An op-ed in the Albany Times Union explores how a New York police union influences parole board decisions—and how that could change, fast.
February 11, 2016 • http://www.timesunion.com/tuplus • by Lumumba Bandele and Eve Rosahn
Calling his 2016 agenda “Built to Lead,” Gov. Andrew Cuomo promises New York will set national precedents by confronting the state’s prison population.
The state has more than 52,000 people in prisons; nationally, the figure is well over 2 million.
“We are working to end warehousing in prisons and moving towards educating and rehabilitating,” Cuomo said in his State of the State address. His policy book says New York’s dysfunctional parole board is keeping the prison population unconscionably high: “More than 10,000 people are denied parole annually in New York state, and only one in five have it granted.”
The governor lists welcome proposals to fix the problem and parole thousands of men and women who could safely be released — many of whom have weathered decades of parole denials. But to enact them, he must face a reality he doesn’t mention: Behind the board’s intransigence, looms the New York City Patrolmen’s Benevolent Association and its ongoing efforts to keep thousands of people in New York prisons until they die.
The parole board has been given relatively enlightened guidelines. In 2011, the law was changed to require that parole release be predicated on evidence-based “needs and risk assessments.” Such assessments use objective, scientific standards — rather than subjective viewpoints of individual parole commissioners — to guide the board in its key task: predicting whether a parole applicant will, if released, commit crimes. Basing release on such standards reflects New York’s mandate to protect public safety as well as to honor the rehabilitative goals of the penal system. Yet thousands of people — long since rehabilitated — remain behind bars.
If, for example, the board applied evidence-based assessments to the crisis of aging people in prison, it could, indeed, set a national precedent. People older than 50 now constitute nearly 18 percent of New York’s prison population. These are mostly people serving parole-eligible terms for violent crimes, including murder, committed many years ago. The board, however, methodically avoids using such reliable and transparent criteria. When the applicant is a long-termer convicted for a violent crime — especially for murder or attempted murder of a police officer — the board regularly denies parole, citing “the nature of the offense.” This, despite the fact that New York State Department of Corrections and Community Supervision statistics show that aging people convicted of murder are least likely to commit a new crime.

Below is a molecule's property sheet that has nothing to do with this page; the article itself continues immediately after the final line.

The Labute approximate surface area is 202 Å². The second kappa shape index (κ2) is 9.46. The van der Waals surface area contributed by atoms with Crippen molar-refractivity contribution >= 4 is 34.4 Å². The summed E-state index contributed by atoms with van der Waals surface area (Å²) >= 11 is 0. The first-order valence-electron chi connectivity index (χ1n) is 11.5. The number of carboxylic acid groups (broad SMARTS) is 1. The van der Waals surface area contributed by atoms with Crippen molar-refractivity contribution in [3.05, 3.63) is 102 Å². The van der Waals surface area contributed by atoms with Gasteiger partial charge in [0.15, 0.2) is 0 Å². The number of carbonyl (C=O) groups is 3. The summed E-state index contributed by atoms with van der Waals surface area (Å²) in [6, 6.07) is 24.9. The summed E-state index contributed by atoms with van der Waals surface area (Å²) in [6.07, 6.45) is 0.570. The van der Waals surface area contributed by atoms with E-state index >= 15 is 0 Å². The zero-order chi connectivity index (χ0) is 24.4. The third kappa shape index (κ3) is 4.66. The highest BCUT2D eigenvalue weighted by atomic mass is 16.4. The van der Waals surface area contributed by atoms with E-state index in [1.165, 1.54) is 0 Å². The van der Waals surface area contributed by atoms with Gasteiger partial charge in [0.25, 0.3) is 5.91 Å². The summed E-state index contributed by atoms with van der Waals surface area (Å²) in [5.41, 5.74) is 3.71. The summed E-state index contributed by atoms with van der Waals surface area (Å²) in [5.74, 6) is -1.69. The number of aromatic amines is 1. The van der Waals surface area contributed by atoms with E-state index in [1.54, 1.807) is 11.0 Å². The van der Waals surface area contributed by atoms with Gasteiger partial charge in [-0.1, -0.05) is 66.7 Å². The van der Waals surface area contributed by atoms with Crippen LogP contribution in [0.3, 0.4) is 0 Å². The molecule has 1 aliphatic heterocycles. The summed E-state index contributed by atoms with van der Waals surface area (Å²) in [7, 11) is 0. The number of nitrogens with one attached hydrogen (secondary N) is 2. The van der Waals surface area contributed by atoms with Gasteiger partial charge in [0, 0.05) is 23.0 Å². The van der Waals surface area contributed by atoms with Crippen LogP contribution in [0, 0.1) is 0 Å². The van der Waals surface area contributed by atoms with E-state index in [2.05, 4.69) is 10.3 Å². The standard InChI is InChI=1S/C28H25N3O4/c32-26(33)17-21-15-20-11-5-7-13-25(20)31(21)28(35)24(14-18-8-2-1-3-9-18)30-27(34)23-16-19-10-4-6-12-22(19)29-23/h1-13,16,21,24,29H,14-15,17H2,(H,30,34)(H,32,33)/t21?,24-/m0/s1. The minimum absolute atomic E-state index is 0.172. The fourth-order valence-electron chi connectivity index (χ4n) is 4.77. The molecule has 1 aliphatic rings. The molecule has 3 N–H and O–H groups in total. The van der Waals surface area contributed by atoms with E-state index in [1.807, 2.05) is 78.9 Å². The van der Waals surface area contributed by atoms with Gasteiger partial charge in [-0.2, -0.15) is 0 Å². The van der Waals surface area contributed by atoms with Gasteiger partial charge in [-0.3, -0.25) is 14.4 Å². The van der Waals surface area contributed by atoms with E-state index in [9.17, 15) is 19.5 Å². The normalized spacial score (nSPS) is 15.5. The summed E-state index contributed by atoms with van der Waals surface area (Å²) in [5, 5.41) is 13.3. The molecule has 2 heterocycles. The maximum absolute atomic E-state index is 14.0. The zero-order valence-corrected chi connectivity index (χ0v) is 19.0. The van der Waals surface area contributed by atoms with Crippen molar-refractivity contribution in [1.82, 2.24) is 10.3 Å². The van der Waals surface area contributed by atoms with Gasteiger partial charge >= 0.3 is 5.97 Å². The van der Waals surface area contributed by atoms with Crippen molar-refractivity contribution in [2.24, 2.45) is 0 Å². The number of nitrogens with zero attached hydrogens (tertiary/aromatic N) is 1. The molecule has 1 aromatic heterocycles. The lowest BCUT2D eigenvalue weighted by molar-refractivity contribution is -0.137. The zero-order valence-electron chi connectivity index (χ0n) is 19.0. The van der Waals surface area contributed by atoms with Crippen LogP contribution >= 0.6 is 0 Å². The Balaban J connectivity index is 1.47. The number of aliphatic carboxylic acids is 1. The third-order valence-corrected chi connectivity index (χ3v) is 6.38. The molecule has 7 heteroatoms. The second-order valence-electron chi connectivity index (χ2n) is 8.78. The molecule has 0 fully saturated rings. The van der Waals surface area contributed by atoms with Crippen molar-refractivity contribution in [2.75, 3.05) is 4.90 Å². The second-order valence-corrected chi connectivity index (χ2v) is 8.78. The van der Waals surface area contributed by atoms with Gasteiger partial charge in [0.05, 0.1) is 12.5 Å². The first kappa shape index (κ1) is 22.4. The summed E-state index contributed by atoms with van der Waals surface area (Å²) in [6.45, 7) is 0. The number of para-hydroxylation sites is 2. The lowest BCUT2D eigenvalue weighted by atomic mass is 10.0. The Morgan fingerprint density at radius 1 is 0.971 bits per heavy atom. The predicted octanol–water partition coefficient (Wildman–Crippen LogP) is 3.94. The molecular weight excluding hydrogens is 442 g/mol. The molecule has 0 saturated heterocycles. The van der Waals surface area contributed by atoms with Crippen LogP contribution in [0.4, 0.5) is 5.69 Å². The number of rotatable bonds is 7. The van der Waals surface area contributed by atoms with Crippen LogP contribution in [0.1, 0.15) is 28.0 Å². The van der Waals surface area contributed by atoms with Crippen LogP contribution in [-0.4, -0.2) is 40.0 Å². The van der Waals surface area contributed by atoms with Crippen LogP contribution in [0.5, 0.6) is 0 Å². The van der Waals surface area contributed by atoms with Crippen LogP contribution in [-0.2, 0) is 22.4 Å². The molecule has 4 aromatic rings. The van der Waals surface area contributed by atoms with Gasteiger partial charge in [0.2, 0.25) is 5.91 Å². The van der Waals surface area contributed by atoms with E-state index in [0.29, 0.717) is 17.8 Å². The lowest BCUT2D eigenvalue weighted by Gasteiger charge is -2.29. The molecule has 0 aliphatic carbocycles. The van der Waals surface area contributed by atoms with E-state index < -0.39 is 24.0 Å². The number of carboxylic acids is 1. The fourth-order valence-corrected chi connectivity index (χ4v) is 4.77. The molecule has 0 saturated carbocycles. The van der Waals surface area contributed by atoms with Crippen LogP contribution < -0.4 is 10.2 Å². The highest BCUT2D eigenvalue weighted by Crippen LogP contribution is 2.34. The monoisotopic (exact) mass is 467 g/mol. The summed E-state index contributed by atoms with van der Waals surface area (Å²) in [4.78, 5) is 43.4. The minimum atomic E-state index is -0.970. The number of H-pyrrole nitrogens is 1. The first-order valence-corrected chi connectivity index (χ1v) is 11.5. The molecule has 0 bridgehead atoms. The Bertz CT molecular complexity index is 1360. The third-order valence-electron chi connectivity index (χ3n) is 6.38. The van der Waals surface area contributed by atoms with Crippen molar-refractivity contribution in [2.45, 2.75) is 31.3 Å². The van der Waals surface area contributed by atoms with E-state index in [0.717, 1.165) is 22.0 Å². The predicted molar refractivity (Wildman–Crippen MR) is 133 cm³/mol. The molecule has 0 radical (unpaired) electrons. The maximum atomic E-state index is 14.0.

Sustaining this unbending stance is the PBA, which fights against the release — ever — of anyone serving time for violence on a police officer. Form letters from the New York City PBA website inundate the board, opposing the release of anyone so convicted, no matter how old or sick, how insightful and changed; no matter the near impossibility that they will ever commit another crime.
Sadly, the board bows to these letters — sent by suggestible people who know nothing about the person seeking parole, other than a conviction for a crime that may have occurred more than 40 years ago.
With nearly 8,000 people serving time in New York for murder or attempted murder, the PBA’s undue influence contributes mightily to the meager parole release rate Cuomo cites. But the governor need not explore new avenues to correct the situation. All he needs to do is to direct his parole commissioners to follow the law by rejecting the vengeful agenda of the PBA in favor of science, fairness and justice. That would be a huge step toward making New York “built to lead.”
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Lumumba Bandele is with the Malcolm X Grassroots Movement and an adjunct professor at City University of New York. Eve Rosahn is former director of the Legal Aid Society of NY’s Parole Revocation Defense Unit. Also contributing to this was Michael Tarif Warren, a human rights attorney for victims of police brutality.